Dancehall icon Brigadier Jerry facing robbery, gun charges in US
The Waterbury Police in Connecticut have confirmed that dancehall icon Brigadier Jerry has been charged with first-degree robbery, first-degree reckless endangerment, illegal discharge of a firearm, carrying a pistol without a permit, illegal transfer of a pistol and altering a serial number on a firearm.
The charges stem from a shooting incident over three days ago.
The court also confirmed that the artiste whose real name is Robert Russell, is being held on a US$250,000 bond.
"Russell is currently detained and will return to the Waterbury Superior court, 400 Grand Street on November 27th," a clerk court told Loop News reporter Claude Mills.
Efforts to speak to the artiste's wife or the Victim's Advocate at the Waterbury Superior Court were futile.
According to Waterbury police blotters, the artiste suspected that someone had stolen his wallet earlier during a card game. He allegedly left Bertie’s West Indian and American restaurant on North Main Street and returned with a gun, the police said.
The next moments would play out like a scene of macho street theatre befitting a movie western. The card game reportedly went south when the 62 year-old entertainer allegedly fired off shot into a wall, sending card players scurrying for cover.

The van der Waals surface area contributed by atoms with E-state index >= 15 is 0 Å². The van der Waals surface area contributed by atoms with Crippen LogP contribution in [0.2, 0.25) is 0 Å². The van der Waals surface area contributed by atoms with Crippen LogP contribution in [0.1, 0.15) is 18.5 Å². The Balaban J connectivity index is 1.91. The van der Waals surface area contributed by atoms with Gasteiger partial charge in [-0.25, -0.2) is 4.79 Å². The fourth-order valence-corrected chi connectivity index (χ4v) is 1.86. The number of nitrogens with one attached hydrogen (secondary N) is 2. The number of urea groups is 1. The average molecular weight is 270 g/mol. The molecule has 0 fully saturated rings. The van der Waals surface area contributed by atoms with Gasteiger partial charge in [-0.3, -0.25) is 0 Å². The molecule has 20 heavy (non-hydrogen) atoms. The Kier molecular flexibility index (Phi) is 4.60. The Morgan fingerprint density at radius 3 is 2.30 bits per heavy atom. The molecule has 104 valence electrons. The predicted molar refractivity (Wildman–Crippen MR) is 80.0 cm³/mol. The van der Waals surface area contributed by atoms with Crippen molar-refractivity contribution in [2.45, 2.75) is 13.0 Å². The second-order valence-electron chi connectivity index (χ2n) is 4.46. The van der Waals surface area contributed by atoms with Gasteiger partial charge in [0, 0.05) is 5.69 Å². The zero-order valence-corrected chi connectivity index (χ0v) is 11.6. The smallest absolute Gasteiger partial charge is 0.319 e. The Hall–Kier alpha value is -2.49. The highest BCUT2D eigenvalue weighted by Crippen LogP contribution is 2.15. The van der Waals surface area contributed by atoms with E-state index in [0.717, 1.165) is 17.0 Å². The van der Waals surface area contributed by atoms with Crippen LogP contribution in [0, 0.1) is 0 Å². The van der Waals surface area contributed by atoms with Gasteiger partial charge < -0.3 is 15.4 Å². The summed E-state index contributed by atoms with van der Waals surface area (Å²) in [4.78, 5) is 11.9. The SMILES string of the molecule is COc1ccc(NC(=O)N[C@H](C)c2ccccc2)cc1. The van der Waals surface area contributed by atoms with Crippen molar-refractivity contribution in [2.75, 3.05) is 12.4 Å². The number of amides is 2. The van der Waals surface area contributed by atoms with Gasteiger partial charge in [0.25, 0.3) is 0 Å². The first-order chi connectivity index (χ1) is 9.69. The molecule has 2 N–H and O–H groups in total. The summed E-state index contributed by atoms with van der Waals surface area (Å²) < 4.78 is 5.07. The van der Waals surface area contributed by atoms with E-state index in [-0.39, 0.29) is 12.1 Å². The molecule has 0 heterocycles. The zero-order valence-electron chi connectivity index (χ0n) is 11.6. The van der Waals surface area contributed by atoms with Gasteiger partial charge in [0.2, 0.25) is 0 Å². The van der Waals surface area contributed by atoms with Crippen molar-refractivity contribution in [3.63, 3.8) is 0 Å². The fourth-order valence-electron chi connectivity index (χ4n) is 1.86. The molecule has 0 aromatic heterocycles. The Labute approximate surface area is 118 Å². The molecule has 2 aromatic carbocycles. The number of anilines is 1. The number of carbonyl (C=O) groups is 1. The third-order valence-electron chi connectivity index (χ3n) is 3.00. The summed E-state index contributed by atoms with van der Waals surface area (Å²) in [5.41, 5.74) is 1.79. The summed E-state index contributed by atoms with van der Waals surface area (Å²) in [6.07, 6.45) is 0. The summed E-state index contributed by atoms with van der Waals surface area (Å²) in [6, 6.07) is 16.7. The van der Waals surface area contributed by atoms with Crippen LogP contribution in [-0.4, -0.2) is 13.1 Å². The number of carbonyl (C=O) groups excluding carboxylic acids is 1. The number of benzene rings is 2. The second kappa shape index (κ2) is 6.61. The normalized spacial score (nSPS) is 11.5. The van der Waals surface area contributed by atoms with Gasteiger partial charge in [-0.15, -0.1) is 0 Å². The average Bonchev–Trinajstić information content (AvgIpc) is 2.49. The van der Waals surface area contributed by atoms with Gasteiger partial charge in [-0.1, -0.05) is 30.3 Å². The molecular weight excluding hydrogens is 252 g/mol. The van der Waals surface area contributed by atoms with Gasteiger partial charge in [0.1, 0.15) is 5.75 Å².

Like a real cowboy, Brigadier then grabbed the cash from the table, strolled out, got into a black BMW car, registered to him and drove away from the scene. No one was injured in the gunfire, according to police.
Officers were called to the Caribbean eatery at about 11.30 pm, after the reported gunfire and reported that the restaurant was closed, but found card players inside. The Waterbury officers found the black BMW, as well as Russell, at 272 Hill Street a short time later. They also found a loaded pistol on the south side of the building during their search.
Robert Russell, popularly known as ‘Brigadier Jerry,’ ‘The General’ and ‘Briggy’ was born in Papine area, eastern Kingston in 1957. He is known for his work with Daddy U-Roy’s King Stur-Gav Hi-Fi sound system that based in Olympic Garden, Waterhouse area in Kingston alongside Josey Wales, Charlie Chaplain and Daddy Roy.
Jerry first started as a stand-up comedian then switched to deejaying for a local dancehall sound systems. In 1978, he became a member of the Twelve Tribes of Israel Rastafarian organization and spread their message on the Jah Love Muzik sound system. Over his decades long career he had performed all over the world and now resides in the United States. He is the brother of another dancehall icon, Sister Nancy.